City brownfield strategy taking time

Dealing with old industrial sites is important, councillors say

Old industrial sites can be a headache for cities to deal with, but they can also an opportunity for sustainable city growth, two city councillors say.

In 2015, Fort Rouge-East Fort Garry Coun. Jenny Gerbasi and Transcona Coun. Russ Wyatt described the need for a brownfield redevelopment strategy.

Illustration by Gabrielle Funk

Brownfields are commercial and industrial sites that have not been developed due to real or perceived contamination issues. The city’s Our Winnipeg plan, adopted in 2011, defines former industrial areas, often near rail lines, as “major redevelopment sites.” It also describes them as “valuable,” because they are located near or within existing communities.

Gerbasi is now the deputy mayor of Winnipeg and still believes there is a need for a brownfield strategy.

“Brownfield sites are an opportunity that could be used to encourage more development that is sustainable,” says the deputy mayor. She argues this closeness to existing services makes brownfields sustainable ways to grow the city. By contrast, creating new developments, such as housing, on the outskirts of the city often results in a need to build new city infrastructure and services, according to Gerbasi.

The Waverley West underpass is estimated to cost $155 million by the City of Winnipeg and is being constructed due to growth in the southwest part of Winnipeg.

“There is a brownfield strategy that is being developed by the City, but it has not come forward yet,” Gerbasi says.

Wyatt also says this is a major issue.

“I’ve seen no report back to council with regards to bringing forward and implementing a brownfield strategy. So in the last three years, we’ve really lost a lot of time,” he says.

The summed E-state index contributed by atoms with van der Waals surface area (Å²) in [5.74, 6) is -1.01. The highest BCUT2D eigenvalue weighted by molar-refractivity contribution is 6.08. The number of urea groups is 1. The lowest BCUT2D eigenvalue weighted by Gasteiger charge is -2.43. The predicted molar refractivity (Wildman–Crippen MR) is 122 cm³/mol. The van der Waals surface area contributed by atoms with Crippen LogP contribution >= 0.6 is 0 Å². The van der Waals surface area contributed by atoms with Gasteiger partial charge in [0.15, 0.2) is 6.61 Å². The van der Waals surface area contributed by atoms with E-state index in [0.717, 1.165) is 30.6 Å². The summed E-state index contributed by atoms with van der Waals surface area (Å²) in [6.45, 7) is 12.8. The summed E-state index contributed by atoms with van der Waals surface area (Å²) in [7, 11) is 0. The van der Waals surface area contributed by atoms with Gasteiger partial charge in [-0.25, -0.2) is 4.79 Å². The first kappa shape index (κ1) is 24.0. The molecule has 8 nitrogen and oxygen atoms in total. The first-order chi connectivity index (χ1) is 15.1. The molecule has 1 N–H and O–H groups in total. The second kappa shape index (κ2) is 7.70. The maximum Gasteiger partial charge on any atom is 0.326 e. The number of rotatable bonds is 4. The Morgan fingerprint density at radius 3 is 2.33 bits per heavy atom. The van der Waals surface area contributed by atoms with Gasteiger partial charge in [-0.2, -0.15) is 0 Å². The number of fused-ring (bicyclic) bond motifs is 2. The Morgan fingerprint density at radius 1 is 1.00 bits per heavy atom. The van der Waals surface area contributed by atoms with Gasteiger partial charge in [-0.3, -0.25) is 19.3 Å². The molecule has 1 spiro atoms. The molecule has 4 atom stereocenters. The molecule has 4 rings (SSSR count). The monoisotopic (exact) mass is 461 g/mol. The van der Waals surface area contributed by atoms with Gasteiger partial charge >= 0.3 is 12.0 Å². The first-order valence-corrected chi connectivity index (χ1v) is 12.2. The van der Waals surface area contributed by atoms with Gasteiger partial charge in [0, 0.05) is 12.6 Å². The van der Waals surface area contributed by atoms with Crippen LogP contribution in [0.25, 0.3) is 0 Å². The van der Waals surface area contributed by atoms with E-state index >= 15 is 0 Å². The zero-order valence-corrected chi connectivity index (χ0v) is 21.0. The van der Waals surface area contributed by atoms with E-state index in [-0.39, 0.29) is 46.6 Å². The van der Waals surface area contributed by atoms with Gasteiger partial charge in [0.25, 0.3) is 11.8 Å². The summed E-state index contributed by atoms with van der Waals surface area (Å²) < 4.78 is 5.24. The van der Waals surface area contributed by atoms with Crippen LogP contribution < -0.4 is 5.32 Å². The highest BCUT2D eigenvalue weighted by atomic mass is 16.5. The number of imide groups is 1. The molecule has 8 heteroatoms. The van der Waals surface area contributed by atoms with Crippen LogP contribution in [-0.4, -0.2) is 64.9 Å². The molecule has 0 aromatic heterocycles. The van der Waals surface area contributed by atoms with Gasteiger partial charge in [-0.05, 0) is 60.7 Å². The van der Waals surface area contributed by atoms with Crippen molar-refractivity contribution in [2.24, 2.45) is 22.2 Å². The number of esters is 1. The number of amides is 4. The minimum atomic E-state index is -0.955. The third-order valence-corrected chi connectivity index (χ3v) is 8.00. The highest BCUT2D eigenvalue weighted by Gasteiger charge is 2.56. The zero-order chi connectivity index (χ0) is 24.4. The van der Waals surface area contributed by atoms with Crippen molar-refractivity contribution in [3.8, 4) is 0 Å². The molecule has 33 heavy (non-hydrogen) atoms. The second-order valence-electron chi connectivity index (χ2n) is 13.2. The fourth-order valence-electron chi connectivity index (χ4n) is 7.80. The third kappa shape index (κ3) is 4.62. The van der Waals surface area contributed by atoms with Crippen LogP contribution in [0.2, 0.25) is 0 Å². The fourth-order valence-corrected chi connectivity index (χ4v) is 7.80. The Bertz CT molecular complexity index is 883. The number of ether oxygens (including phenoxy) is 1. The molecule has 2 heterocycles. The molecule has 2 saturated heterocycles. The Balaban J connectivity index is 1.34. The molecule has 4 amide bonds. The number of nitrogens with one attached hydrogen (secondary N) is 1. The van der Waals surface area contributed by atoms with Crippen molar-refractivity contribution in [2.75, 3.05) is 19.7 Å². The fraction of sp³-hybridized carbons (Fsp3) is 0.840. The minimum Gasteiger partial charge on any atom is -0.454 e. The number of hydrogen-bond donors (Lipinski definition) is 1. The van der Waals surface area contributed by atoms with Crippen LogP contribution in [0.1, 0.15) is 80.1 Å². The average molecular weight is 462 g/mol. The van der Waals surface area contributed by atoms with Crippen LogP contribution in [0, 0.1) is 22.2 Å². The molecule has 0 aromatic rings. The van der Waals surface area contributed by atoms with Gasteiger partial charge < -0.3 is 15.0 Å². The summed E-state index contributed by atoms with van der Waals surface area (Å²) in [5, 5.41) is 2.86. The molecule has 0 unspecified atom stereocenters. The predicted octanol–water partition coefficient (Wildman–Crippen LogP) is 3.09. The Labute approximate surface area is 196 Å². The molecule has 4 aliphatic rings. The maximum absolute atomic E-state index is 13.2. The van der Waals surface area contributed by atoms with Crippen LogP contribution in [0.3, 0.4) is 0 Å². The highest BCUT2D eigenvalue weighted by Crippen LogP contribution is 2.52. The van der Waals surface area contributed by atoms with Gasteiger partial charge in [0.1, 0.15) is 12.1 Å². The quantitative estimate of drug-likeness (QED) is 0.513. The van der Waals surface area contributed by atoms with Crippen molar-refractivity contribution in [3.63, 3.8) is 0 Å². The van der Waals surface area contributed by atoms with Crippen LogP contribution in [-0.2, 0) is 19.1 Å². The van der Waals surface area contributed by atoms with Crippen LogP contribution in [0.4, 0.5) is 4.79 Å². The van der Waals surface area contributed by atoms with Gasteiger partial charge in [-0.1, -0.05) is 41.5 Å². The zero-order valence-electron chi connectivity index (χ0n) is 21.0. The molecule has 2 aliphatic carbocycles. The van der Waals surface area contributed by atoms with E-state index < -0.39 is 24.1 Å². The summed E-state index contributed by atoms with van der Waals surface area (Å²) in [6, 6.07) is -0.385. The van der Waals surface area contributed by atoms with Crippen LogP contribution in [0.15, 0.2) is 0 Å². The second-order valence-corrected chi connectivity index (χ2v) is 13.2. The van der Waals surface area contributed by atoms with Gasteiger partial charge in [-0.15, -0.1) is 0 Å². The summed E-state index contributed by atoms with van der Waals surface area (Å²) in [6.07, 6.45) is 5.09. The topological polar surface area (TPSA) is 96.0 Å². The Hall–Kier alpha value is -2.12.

In a March 26, 2014 council meeting, Wyatt raised a motion, seconded by then-mayor Sam Katz, that the City’s civil service devise a brownfield redevelopment strategy. The motion was referred to the Standing Policy Committee on Property and Development.

On April 15, 2014 the Standing Policy Committee agreed with Wyatt’s motion. So this committee recommended that the civil servants of the City devise a brownfield redevelopment strategy and report back to the committee in 120 days.

On April 30, 2014, city council adopted this recommendation. On April 14, 2015, the Standing Committee agreed with the civil servants suggestion that an extension be granted to February 2016 to report back on a brownfield strategy.

Wyatt says the last time he heard from the Winnipeg Public Service on a brownfield strategy was a year ago. He says they assured him a report was coming, but nothing came of it. The councillor says the individual who was writing the report retired, which “came as a complete surprise” to him.

Gerbasi notes that Winnipeg has started developing particular brownfield sites, such as a project to turn the former railyard at Fort Rouge into a condo site, but a broader framework is lacking.

Gerbasi also notes there are federally provided “green municipal funds” administered by the Federation of Canadian Municipalities that Winnipeg could apply for to do brownfield redevelopment.

A major Winnipeg fixture, which was once a brownfield, is The Forks. Gerbasi described it as once being an “old, industrial rail yard.” She says it represents a “brilliant example of what can happen with brownfield development.”


 

Published in Volume 72, Number 3 of The Uniter (September 21, 2017)

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